Acting on behalf of a handful of biotech conglomerates GMO seeds have been imposed on farmers, often in the context of “food aid programs”. In Ethiopia, for instance, kits of GMO seeds were handed out to impoverished farmers with a view to rehabilitating agricultural production in the wake of a major drought.
The GMO seeds were planted, yielding a harvest. But then the farmer came to realize that the GMO seeds could not be replanted without paying royalties to Monsanto, Arch Daniel Midland et al.
Then, the farmers discovered that the seeds would harvest only if they used the farm inputs including the fertilizer, insecticide and herbicide, produced and distributed by the biotech agribusiness companies. Entire peasant economies were locked into the grip of the agribusiness conglomerates.
The main biotech giants in GMO include Monsanto, Syngenta, Aventis, DuPont, Dow Chemical, Cargill and Arch Daniel Midland.
Breaking The Agricultural Cycle
With the widespread adoption of GMO seeds, a major transition has occurred in the structure and history of settled agriculture since its inception 10,000 years ago.
The reproduction of seeds at the village level in local nurseries has been disrupted by the use of genetically modified seeds. The agricultural cycle, which enables farmers to store their organic seeds and plant them to reap the next harvest has been broken. This destructive pattern – invariably resulting in famine – is replicated in country after country leading to the Worldwide demise of the peasant economy.
The FAO- World Bank Consensus
At the June 2008 FAO Rome Summit on the food crisis, politicians and economic analysts alike embraced the free market consensus: the outbreak of famines was presented as a result of the usual supply, demand and climatic considerations, beyond the control of policy-makers. “The solution”: channel emergency relief to affected areas under the auspices of the World Food Program (WFP). Do not intervene with the interplay of market forces.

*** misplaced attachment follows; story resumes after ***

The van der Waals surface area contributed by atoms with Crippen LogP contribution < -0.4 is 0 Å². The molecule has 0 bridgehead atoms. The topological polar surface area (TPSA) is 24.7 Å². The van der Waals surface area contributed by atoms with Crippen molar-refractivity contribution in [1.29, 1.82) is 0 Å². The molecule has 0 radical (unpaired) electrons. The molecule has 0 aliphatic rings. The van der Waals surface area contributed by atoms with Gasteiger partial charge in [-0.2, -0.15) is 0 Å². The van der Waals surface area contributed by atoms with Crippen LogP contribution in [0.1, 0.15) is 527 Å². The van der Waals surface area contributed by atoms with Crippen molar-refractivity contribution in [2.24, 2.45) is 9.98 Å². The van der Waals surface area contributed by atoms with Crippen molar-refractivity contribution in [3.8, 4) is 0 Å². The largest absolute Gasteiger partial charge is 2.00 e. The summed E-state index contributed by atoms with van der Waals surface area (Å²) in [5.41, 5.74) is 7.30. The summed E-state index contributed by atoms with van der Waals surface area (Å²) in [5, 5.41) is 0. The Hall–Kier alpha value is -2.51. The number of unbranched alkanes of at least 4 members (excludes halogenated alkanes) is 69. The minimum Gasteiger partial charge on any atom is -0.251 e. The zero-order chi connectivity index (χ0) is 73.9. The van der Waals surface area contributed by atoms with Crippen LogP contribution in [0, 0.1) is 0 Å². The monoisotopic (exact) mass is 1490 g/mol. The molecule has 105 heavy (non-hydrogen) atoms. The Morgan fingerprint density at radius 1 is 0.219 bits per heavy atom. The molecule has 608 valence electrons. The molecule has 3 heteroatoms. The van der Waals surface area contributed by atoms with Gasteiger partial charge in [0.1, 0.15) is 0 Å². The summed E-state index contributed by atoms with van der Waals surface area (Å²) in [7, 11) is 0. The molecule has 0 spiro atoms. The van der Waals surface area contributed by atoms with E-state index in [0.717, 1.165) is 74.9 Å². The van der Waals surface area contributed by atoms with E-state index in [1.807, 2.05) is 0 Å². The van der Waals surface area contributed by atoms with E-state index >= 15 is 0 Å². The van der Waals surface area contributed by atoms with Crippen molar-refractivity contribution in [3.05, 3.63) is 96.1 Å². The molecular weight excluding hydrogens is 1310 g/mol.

Ironically, these ” expert opinions” are refuted by the data on global grain production: the FAO forecasts for world cereal production point to a record output in 2008.
Contradicting their own textbook explanations, World prices are, according to the World Bank, expected to remain high, despite the forcasted increased supply of food staples.
State regulation of the prices of food staples and gasoline is not considered an option in the corridors of the FAO and the World Bank. And of course that is what is taught in the economics departments of America’s most prestigious universities.
Meanwhile, local level farmgate prices barely cover production costs, spearheading the peasant economy into bankruptcy.
The Privatization of Water
According to UN sources, which vastly underestimate the seriousness of the water crisis, one billion people worldwide (15% of the World population) have no access to clean water “and 6,000 children die every day because of infections linked to unclean water” (BBC News, 24 March 2004)
A handful of global corporations including Suez, Veolia, Bechtel-United Utilities, Thames Water and Germany’s RWE-AG are acquiring control and ownership over public water utilities and waste management. Suez and Veolia hold about 70 percent of the privatized water systems Worldwide.
The privatization of water under World Bank auspices feeds on the collapse of the system of public distribution of safe tap drinking water: “The World Bank serves the interests of water companies both through its regular loan programs to governments, which often come with conditions that explicitly require the privatization of water provision…” (Maude Barlow and Tony Clarke, Water Privatization: The World Bank’s Latest Market Fantasy, Polaris Institute, Ottawa, 2004))